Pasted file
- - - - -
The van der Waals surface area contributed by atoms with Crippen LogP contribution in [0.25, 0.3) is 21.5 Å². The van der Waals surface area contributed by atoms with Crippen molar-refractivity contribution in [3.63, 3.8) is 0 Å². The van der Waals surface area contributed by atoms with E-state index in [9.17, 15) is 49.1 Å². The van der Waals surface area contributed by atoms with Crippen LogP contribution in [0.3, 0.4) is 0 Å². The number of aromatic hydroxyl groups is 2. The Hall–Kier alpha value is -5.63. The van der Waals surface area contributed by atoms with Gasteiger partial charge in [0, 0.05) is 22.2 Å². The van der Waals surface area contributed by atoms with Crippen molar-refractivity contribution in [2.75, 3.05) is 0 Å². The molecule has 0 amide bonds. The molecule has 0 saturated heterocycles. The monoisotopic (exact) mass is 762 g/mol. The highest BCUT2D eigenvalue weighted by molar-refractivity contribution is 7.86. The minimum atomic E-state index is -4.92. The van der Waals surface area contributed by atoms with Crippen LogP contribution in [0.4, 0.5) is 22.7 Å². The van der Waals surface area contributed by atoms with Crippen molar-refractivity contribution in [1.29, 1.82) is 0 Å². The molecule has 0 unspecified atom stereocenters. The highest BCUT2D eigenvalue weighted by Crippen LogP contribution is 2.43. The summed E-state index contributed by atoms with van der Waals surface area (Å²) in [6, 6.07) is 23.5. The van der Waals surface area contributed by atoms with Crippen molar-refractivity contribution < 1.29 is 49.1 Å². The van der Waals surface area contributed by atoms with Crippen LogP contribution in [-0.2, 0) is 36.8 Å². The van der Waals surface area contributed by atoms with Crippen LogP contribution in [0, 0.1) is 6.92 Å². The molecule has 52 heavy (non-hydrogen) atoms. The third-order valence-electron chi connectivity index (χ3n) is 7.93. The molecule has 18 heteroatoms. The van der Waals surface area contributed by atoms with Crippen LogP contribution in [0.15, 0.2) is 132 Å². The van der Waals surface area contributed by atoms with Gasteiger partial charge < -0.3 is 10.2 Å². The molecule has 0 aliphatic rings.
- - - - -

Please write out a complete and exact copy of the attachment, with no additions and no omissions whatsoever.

The van der Waals surface area contributed by atoms with Crippen LogP contribution in [0.25, 0.3) is 21.5 Å². The van der Waals surface area contributed by atoms with Crippen molar-refractivity contribution in [3.63, 3.8) is 0 Å². The van der Waals surface area contributed by atoms with E-state index in [9.17, 15) is 49.1 Å². The van der Waals surface area contributed by atoms with Crippen LogP contribution in [0.3, 0.4) is 0 Å². The number of aromatic hydroxyl groups is 2. The Hall–Kier alpha value is -5.63. The van der Waals surface area contributed by atoms with Gasteiger partial charge in [0, 0.05) is 22.2 Å². The van der Waals surface area contributed by atoms with Crippen molar-refractivity contribution in [2.75, 3.05) is 0 Å². The molecule has 0 amide bonds. The molecule has 0 saturated heterocycles. The monoisotopic (exact) mass is 762 g/mol. The highest BCUT2D eigenvalue weighted by molar-refractivity contribution is 7.86. The minimum atomic E-state index is -4.92. The van der Waals surface area contributed by atoms with Crippen LogP contribution in [0.4, 0.5) is 22.7 Å². The van der Waals surface area contributed by atoms with Crippen molar-refractivity contribution in [1.29, 1.82) is 0 Å². The molecule has 0 unspecified atom stereocenters. The highest BCUT2D eigenvalue weighted by Crippen LogP contribution is 2.43. The summed E-state index contributed by atoms with van der Waals surface area (Å²) in [6, 6.07) is 23.5. The van der Waals surface area contributed by atoms with Crippen molar-refractivity contribution < 1.29 is 49.1 Å². The van der Waals surface area contributed by atoms with Crippen LogP contribution in [-0.2, 0) is 36.8 Å². The van der Waals surface area contributed by atoms with Crippen LogP contribution in [0, 0.1) is 6.92 Å². The molecule has 52 heavy (non-hydrogen) atoms. The third-order valence-electron chi connectivity index (χ3n) is 7.93. The molecule has 18 heteroatoms. The van der Waals surface area contributed by atoms with Crippen LogP contribution in [0.15, 0.2) is 132 Å². The van der Waals surface area contributed by atoms with Gasteiger partial charge < -0.3 is 10.2 Å². The molecule has 0 aliphatic rings.